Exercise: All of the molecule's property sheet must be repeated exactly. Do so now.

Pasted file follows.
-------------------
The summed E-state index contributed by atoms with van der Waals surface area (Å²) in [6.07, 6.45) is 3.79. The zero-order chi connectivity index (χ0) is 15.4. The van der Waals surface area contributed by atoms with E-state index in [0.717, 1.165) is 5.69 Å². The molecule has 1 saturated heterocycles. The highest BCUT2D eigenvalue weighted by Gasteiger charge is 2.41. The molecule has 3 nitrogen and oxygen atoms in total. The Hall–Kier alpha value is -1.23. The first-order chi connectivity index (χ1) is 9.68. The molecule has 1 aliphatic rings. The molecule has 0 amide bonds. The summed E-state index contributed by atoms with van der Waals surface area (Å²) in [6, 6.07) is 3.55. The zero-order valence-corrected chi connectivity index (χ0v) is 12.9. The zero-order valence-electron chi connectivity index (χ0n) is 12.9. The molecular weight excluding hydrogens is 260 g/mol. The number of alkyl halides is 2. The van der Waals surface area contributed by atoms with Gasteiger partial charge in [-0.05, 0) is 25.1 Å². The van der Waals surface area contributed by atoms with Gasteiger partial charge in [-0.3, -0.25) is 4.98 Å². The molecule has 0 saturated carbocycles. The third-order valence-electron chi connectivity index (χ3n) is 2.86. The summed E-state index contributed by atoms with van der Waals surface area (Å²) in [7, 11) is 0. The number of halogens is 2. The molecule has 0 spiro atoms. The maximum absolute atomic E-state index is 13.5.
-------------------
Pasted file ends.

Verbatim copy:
The summed E-state index contributed by atoms with van der Waals surface area (Å²) in [6.07, 6.45) is 3.79. The zero-order chi connectivity index (χ0) is 15.4. The van der Waals surface area contributed by atoms with E-state index in [0.717, 1.165) is 5.69 Å². The molecule has 1 saturated heterocycles. The highest BCUT2D eigenvalue weighted by Gasteiger charge is 2.41. The molecule has 3 nitrogen and oxygen atoms in total. The Hall–Kier alpha value is -1.23. The first-order chi connectivity index (χ1) is 9.68. The molecule has 1 aliphatic rings. The molecule has 0 amide bonds. The summed E-state index contributed by atoms with van der Waals surface area (Å²) in [6, 6.07) is 3.55. The zero-order valence-corrected chi connectivity index (χ0v) is 12.9. The zero-order valence-electron chi connectivity index (χ0n) is 12.9. The molecular weight excluding hydrogens is 260 g/mol. The number of alkyl halides is 2. The van der Waals surface area contributed by atoms with Gasteiger partial charge in [-0.05, 0) is 25.1 Å². The van der Waals surface area contributed by atoms with Gasteiger partial charge in [-0.3, -0.25) is 4.98 Å². The molecule has 0 saturated carbocycles. The third-order valence-electron chi connectivity index (χ3n) is 2.86. The summed E-state index contributed by atoms with van der Waals surface area (Å²) in [7, 11) is 0. The number of halogens is 2. The molecule has 0 spiro atoms. The maximum absolute atomic E-state index is 13.5.